The pressures exerted by the company are not limited to the local authorities in Colonia, however. According to information from our contacts in Colonia, Montes del Plata is reportedly pressuring the Ministry of Livestock, Agriculture and Fisheries to reclassify the soils in Colonia and to “find” 100,000 hectares to be designated for forestation. Their sights are apparently set on a category of soils (5.02.b) located in elevated areas that are rather shallow but have historically been used for dairy, livestock and agricultural production. To understand the enormity of the figure of 100,000 hectares, suffice it to say that the total area of the department of Colonia as a whole is 610,000 hectares. And it should also be stressed that the company already owns huge areas of land throughout the entire country (more than 250,000 hectares), with large portions already covered by eucalyptus plantations, enough to fully supply the new pulp mill. The company’s motives for seeking to establish tree plantations in Colonia (or to “destroy the department,” in the words of the intendente), are purely economic: it would be a way to cut transportation costs and thereby increase profits.

Another source of reasons for concern is the process for the authorization of the pulp mill. According to a recent statement from public prosecutor Enrique Viana, “there would appear to already be an agreement between the state and the above-mentioned private multinational economic group [Montes del Plata] which would ensure the installation and operation of the pulp mill in question on national territory.” (4)

In his statement, Prosecutor Viana asked Judge Cristina Crespo of the 16th Civil District Court to undertake the preparatory measures for filing a case for the protection of the environment and environmental management against the Ministry of Housing, Land Planning and the Environment. Judge Crespo has processed the corresponding requests for information, and the Ministries of Foreign Relations, Industry, Energy and Mining, Economy and Finances, and Housing, Land Planning and the Environment now have 20 days to report the details of the investment contract that (according to Prosecutor Viana) has allegedly been signed between the Uruguayan government and Montes del Plata. (5)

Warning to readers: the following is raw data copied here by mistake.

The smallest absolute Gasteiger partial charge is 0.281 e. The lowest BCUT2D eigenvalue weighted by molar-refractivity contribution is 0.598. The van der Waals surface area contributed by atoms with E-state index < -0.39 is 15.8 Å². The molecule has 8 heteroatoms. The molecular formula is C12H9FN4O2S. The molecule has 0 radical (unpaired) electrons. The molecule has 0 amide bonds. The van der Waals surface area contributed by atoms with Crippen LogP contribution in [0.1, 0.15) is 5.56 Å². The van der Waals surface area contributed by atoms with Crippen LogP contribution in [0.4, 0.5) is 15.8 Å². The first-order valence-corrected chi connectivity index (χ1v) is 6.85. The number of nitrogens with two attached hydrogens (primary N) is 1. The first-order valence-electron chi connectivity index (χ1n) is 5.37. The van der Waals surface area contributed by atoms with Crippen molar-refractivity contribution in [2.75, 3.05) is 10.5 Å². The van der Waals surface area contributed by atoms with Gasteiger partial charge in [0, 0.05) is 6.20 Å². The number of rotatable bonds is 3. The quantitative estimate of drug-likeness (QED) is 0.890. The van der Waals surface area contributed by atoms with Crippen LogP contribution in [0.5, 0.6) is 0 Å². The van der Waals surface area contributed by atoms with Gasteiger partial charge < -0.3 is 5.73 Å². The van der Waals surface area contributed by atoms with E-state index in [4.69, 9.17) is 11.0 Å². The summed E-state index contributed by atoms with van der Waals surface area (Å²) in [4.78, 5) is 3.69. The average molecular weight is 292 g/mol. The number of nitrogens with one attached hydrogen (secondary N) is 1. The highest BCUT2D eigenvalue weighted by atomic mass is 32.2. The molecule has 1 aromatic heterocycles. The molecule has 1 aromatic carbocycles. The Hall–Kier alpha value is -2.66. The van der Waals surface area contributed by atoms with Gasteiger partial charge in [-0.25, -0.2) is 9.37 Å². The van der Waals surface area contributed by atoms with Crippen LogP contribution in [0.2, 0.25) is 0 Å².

While we would need to wait for the response from the different ministries to confirm or rule out Viana’s claims, the accusation itself (made public in the press) raises serious concerns around the process for the authorization of this pulp mill. Added to this is the potential expansion of tree plantations in Colonia to supply the mill, which would have grave impacts on the population and environment of the department.

Grupo Guayubira

25 November 2010


1.- Walter Zimmer pide castigar a los que hagan forestación en Colonia

2.- Acuerdo Zimmer-Montes del Plata por forestación en Colonia

3.- Solicitud de modificación de la AAP presentada por Celulosa y Energía Punta Pereira SA y Zona Franca Punta Pereira SA

4.- Pedido de informe presentado por el Fiscal Viana

5.- Pastera Stora Enso. Jueza pide informes a 4 ministerios

About Grupo Guayubira

El grupo "Guayubira", fue creado en mayo de 1997, para nuclear a personas y organizaciones preocupadas por la conservación del monte indígena y por los impactos socioeconómicos y ambientales del actual modelo de desarrollo forestal impulsado desde el gobierno. El grupo aspira a tener incidencia a nivel nacional y local para implementar medidas que ayuden a la conservación del monte indígena y a modificar el actual modelo insustentable de desarrollo forestal basado en los monocultivos de árboles a gran escala.